Tourism, trails take hit
Furloughed employees aren’t the only ones to take a financial hit. Communities dependent upon tourism dollars likely will also feel the effects. While non-regulated public lands are still accessible, National Parks and monuments have been padlocked. The National Park Conservation Association — a national parks advocacy group, estimates $30 million will be lost every day as a result.
“The locks on the gates will not only make for bitter memories, but will also mean that local hotels and restaurants will be empty, shops and guide services will lie dormant, and millions of dollars that communities need will be lost,” wrote Trevor Kincaid, the executive director of the Center for Western Priorities, in an e-mail Tuesday.
Curecanti National Recreation Area saw almost one million visitors in 2011, which brought in $41 million to communities surrounding the area. The Black Canyon of the Gunnison National Park had 168,336 visitors, which brought in $8.5 million dollars in the same year. That spending combined supported 621 jobs in the area.
Gunnison Trails also was forced to cancel its Trailwork Tuesday this week. The BLM instructed the group to suspend all its activities on public lands. Gunnison Trails had intended to work on Dave Moe’s trail at Hartman Rocks Recreation Area Tuesday evening. Executive Director Dave Wiens says the shutdown couldn’t be at a worse time.
“While Hartman’s is in pretty good shape, just about every trail out there sustained damage from the wet September that we’ve had,” said Wiens. “This was really going to be an opportunity for us to get out there and get work done on every trail. There are some trails with some hug ruts that are borderline dangerous if we don’t have any opportunity to get out there and work on them.”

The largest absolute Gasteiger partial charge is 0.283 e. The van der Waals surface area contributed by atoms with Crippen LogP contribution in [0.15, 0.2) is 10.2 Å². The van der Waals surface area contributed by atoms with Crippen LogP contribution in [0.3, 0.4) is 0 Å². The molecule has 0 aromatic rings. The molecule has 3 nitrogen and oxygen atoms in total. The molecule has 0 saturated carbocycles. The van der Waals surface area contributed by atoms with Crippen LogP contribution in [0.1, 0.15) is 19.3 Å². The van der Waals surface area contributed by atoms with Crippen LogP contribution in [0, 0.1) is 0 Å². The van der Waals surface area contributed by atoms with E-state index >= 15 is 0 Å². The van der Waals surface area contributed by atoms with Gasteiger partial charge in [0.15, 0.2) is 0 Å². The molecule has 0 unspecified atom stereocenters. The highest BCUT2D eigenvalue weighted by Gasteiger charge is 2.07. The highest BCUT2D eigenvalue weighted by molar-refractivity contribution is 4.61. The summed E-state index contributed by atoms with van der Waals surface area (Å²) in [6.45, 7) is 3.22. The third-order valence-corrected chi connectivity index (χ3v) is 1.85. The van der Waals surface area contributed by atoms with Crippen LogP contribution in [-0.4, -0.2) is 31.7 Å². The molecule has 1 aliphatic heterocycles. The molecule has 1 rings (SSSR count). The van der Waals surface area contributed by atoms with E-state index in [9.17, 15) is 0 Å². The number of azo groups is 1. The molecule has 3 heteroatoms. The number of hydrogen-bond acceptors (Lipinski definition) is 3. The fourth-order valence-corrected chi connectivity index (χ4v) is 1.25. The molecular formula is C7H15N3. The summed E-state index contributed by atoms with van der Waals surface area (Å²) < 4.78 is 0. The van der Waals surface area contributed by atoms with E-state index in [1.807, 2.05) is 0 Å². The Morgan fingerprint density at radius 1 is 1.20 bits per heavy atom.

Wiens spoke to the importance of maintenance before the snow starts to fall.
“In a typical fall, we can really set our trails up well for the winter, and now we re not able to do that,” he said. “So we’re hoping for a quick resolution so we can get cranking again next week.”
What about the sage grouse?
The U.S. Fish and Wildlife (FWS) has also prohibited public access to agency properties and cancelled fish and wildlife management activities and public programs.
Should the shutdown continue through the weekend, it is unlikely that the FWS will host an informational meeting and public hearing set for Monday in Gunnison.
Those meetings were scheduled as part of the next steps in process of proposing to list the Gunnison Sage-grouse as an endangered species. The informational meeting is intended to explain the draft economic analysis released last concerning listing, followed by a public hearing.
Gunnison County Wildlife Conservation Coordinator Jim Cochran notified the Gunnison Basin Sage-grouse Strategic Committee by e-mail that the FWS intends to wait as long as possible to determine whether to cancel the meetings.
“If the federal budget issues are not reconciled earlier, we will not know if the hearings are going to be held as scheduled until late afternoon Friday,” Gunnison County Wildlife Conservation Coordinator Jim Cochran indicated Tuesday via e-mail.
Two FWS public hearings in New Mexico and California previously scheduled for this week were cancelled Tuesday.
(Chris Rourke can be reached at 970.641.1414 or email@example.com)